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United States v. Mays

United States District Court, D. Kansas

September 16, 2019

UNITED STATES OF AMERICA, Plaintiff,
v.
VERDELL MAYS, Defendant.

          MEMORANUDM AND ORDER

          SCOTT W. SKAVDAHL UNITED STATES DISTRICT JUDGE

         This matter is before the Court on Petitioner's Pro Se Motion Pursuant To Federal Rules Of Civil Procedure 60(b)(6) Seeking To Reopen A Judgment In A 28 U.S.C. § 2255 Based On The Principles Established By The United States Supreme Court In Castro v. United States, 540 U.S. 375 (US, 2003) (ECF No. 1123, pages 1-6) filed May 10, 2019.[1] Because Mr. Mays attached to his Rule 60(b) motion a Motion Under 28 U.S.C. § 2255 To Vacate, Set Aside, Or Correct Sentence By A Person In Federal Custody (ECF No. 1123, pages 7-18), the Court also construes his Rule 60(b) motion as a successive motion under 28 U.S.C. § 2255. For reasons stated below, the Court overrules defendant's Rule 60(b) motion, dismisses his Section 2255 motion and denies a certificate of appealability.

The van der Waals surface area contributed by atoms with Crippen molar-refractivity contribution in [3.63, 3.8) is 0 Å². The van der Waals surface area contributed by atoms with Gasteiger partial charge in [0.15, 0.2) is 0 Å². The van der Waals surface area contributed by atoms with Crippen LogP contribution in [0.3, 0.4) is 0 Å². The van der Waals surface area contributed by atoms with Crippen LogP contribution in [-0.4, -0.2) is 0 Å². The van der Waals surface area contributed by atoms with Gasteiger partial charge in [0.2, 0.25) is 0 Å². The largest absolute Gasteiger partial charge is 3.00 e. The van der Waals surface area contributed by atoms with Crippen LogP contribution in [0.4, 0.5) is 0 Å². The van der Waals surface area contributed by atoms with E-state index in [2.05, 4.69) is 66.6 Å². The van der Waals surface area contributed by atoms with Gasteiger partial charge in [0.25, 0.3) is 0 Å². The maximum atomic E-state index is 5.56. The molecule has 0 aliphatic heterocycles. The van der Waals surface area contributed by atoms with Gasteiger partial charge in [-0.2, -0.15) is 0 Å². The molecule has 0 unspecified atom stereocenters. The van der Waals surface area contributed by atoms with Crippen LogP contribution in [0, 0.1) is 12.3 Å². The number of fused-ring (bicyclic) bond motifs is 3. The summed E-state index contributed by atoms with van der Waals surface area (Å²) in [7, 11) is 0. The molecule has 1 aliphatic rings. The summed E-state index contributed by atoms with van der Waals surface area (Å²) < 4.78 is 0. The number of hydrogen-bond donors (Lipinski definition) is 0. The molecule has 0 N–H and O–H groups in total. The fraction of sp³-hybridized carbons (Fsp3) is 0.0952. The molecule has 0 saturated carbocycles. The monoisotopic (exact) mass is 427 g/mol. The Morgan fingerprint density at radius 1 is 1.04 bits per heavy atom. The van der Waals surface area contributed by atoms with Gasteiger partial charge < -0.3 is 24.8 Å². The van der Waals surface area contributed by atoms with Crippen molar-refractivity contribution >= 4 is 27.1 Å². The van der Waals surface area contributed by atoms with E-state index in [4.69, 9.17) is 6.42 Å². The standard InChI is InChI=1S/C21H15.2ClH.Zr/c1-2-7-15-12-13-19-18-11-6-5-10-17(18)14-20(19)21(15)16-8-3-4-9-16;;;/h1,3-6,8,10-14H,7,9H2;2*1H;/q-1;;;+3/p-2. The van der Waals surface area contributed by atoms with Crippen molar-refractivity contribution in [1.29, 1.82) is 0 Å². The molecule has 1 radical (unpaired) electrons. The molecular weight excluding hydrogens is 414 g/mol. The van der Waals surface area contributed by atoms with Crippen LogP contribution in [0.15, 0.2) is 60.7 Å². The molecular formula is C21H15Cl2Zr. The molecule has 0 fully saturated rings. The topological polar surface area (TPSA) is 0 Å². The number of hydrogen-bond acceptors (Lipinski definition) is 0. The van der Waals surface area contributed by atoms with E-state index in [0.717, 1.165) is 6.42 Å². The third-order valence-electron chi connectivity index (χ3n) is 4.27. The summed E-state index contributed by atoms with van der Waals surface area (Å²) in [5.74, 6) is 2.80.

BACKGROUND

         On February 3, 2014, Verdell Mays pled guilty to conspiracy to manufacture, to possess with intent to distribute, and to distribute cocaine, cocaine base, and marijuana, and to maintain a drug-involved premises in violation of 21 U.S.C. §§ 841(a)(1), 846, and 856 (Count 1) and using a communication facility to facilitate a drug trafficking crime in violation of 21 U.S.C. § 843(d) (Count 3). See Petition To Enter Plea Of Guilty And Order Entering Plea (ECF No. 561). On May 15, 2014, the undersigned judge, sitting by designation, sentenced Mr. Mays to 225 months in prison. See Judgment In A Criminal Case (ECF No. 719) at 2-3. On April 8, 2015, the Tenth Circuit affirmed defendant's sentence. See Order And Judgment (ECF No. 927). On August 24, 2015, under Amendment 782 to the Sentencing Guidelines, which reduced by two levels defendant's base offense level, the Honorable Kathryn H. Vratil reduced his sentence to 180 months. See Order Regarding Motion For Sentence Reduction Pursuant To 18 U.S.C. § 3582(c)(2) (ECF No. 943).